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Fieldview Festival: Simple pleasures


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Fed up with over-commercialised, wallet-haemorrhaging festivals? Tired of watching methedrone-induced teenagers brawling with security guards? If so, Fieldview Festival may be for you.

Situated in the heart of the Wiltshire countryside Fieldview epitomises grassroots festivalling. Organised and run entirely by volunteers the festival opened its doors to a little over a thousand campers this year for four days of sun, cider and soulful syncopation. I went down to check it out.

On the surface Fieldview is like many other small rural festivals. The site, a converted farmyard, consists of three stages; all made from locally sourced and protected wood, and is centred on a love for all things musical. Aside from the on-stage entertainment are a selection of local arts and crafts boutiques and also a host of tasty food outlets including a smoothie shack, barbeque and bar offering up a variety of potent west-country brews.

However, having trawled the festival scene for many years now both home and abroad it is clear that whilst from the outside Fieldview may not have the commercial pull of its more sizeable corporate cousins, it does have something else, something beyond the flashy line-up sheets and sponsorship deals. It has in the words of the organisers an appreciation for the ‘old fashioned values of honesty, charity and community.’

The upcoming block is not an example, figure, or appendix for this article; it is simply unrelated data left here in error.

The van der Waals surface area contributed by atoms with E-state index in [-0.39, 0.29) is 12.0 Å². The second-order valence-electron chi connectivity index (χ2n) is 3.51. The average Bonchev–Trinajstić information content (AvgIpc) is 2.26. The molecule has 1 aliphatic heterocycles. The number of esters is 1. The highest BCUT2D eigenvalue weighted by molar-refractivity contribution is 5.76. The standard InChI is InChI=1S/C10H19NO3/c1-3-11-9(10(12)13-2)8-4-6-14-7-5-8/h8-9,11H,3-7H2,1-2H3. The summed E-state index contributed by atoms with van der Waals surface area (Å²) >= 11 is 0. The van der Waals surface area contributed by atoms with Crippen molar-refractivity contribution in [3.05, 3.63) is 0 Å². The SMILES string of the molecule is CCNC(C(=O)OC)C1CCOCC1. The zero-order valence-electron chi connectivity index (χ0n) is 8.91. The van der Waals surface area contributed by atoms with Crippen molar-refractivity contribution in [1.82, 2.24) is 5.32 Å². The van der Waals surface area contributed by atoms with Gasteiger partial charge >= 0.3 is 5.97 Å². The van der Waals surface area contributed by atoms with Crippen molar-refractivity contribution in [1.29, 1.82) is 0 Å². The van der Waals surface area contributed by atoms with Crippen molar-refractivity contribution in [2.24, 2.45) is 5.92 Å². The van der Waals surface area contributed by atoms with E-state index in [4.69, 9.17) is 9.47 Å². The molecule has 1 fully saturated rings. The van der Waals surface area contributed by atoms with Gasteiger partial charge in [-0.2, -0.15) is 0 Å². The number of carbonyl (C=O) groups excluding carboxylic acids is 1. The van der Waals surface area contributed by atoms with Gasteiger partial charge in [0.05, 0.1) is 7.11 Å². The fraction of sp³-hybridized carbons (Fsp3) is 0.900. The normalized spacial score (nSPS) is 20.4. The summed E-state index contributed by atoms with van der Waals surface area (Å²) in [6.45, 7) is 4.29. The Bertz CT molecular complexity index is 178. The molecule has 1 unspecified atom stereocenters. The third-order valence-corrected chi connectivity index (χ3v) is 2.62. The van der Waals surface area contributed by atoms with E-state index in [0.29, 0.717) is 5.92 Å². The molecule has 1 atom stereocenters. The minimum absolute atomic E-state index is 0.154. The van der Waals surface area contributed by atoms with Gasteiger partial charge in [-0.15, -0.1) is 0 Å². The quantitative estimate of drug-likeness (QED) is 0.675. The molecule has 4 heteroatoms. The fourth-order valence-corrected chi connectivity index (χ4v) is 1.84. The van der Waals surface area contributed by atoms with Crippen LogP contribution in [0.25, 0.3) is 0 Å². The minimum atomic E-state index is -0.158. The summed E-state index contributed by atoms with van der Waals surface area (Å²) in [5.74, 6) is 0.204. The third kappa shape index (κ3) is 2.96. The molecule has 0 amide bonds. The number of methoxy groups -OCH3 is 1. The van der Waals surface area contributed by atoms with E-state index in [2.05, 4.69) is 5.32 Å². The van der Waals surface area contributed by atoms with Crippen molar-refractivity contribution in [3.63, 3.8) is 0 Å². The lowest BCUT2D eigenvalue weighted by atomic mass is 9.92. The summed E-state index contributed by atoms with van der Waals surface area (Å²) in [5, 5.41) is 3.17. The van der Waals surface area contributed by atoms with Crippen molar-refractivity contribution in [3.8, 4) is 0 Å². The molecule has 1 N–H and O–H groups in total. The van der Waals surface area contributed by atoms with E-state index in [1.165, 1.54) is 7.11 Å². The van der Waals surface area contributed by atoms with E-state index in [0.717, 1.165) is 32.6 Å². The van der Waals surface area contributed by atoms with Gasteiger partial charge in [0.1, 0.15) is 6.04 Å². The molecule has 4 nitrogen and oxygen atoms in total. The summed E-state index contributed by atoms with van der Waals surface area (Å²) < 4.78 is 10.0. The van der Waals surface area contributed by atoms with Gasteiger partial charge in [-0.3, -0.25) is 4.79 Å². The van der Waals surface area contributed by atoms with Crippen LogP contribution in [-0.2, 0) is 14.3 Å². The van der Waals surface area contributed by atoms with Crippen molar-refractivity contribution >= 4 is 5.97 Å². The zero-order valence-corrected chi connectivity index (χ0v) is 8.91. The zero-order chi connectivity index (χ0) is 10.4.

To start with its size is not a reflection on its popularity but rather a vehicle for a relaxed and communal atmosphere. With all three stages within shouting distance patrons don’t ever have to forfeit time to travel to see acts or to grab a couple of beers from their tents. Similarly by inviting primarily local artists the festival avoids the inevitable ebb and flow in crowd size found on larger sites. Instead visitors spend long afternoons drinking in all manner of musical flavours ranging from funked up 60’s soul to two-step garage completely untroubled by time. Unlike other so-called ‘universal’ festivals, Fieldview by its very design creates and endorses a community spirit that larger more urbanised events cannot and will not ever replicate.

Equally whilst Fieldview is championed as an outstanding music festival it is in the absence of music industry celebrities that the festival flourishes as a hotbed for a variety of artistic creativity. Reclined in the shisha bar on Saturday afternoon I was suddenly struck by the multitude of activities going on at one time. Whilst I was enjoying a pipe with my friends just a stone’s throw from the stage, groups were learning capoeira and to their left volunteers were helping to construct solar panels. It came as little surprise then when my girlfriend returned; it was not to rave about the band she’d just seen but to show off her new handmade dream-catcher!

Fieldview is also looking to pave the way as a sustainable and environmentally conscious event. No artists are flown in from far-flung corners of the world (a-la Bono at Glasto this year!), the festival is cleaned and maintained on a daily basis and even the toilets are green. With all profits going to charity, organisers are proving that even festivals of this size can make a difference, and, help educate people about the future of our planet.

In all it seems this festival veteran has not only been charmed but impressed by and honoured to have been a part of this small yet perfectly formed festival, and all for just £35! See you next year!

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